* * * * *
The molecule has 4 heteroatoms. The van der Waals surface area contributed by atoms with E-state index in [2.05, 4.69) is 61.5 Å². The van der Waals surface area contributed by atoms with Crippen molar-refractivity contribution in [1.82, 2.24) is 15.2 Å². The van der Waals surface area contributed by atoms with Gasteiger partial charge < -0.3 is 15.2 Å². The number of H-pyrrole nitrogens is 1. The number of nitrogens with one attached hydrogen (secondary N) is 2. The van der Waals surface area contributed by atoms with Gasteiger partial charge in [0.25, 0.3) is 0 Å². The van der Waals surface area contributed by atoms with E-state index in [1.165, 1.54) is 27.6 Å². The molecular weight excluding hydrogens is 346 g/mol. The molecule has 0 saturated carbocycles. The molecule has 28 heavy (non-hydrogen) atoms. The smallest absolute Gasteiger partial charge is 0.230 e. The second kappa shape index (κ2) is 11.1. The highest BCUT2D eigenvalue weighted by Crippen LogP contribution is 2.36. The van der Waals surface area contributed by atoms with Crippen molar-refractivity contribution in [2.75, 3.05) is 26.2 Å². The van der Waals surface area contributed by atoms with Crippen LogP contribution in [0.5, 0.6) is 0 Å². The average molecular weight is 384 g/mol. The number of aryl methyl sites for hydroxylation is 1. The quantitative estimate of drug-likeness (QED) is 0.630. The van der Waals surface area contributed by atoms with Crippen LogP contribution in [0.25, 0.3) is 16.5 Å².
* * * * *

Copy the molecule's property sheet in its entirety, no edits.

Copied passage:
The molecule has 4 heteroatoms. The van der Waals surface area contributed by atoms with E-state index in [2.05, 4.69) is 61.5 Å². The van der Waals surface area contributed by atoms with Crippen molar-refractivity contribution in [1.82, 2.24) is 15.2 Å². The van der Waals surface area contributed by atoms with Gasteiger partial charge < -0.3 is 15.2 Å². The number of H-pyrrole nitrogens is 1. The number of nitrogens with one attached hydrogen (secondary N) is 2. The van der Waals surface area contributed by atoms with Gasteiger partial charge in [0.25, 0.3) is 0 Å². The van der Waals surface area contributed by atoms with E-state index in [1.165, 1.54) is 27.6 Å². The molecular weight excluding hydrogens is 346 g/mol. The molecule has 0 saturated carbocycles. The molecule has 28 heavy (non-hydrogen) atoms. The smallest absolute Gasteiger partial charge is 0.230 e. The second kappa shape index (κ2) is 11.1. The highest BCUT2D eigenvalue weighted by Crippen LogP contribution is 2.36. The van der Waals surface area contributed by atoms with Crippen molar-refractivity contribution in [2.75, 3.05) is 26.2 Å². The van der Waals surface area contributed by atoms with Crippen LogP contribution in [0.5, 0.6) is 0 Å². The average molecular weight is 384 g/mol. The number of aryl methyl sites for hydroxylation is 1. The quantitative estimate of drug-likeness (QED) is 0.630. The van der Waals surface area contributed by atoms with Crippen LogP contribution in [0.25, 0.3) is 16.5 Å².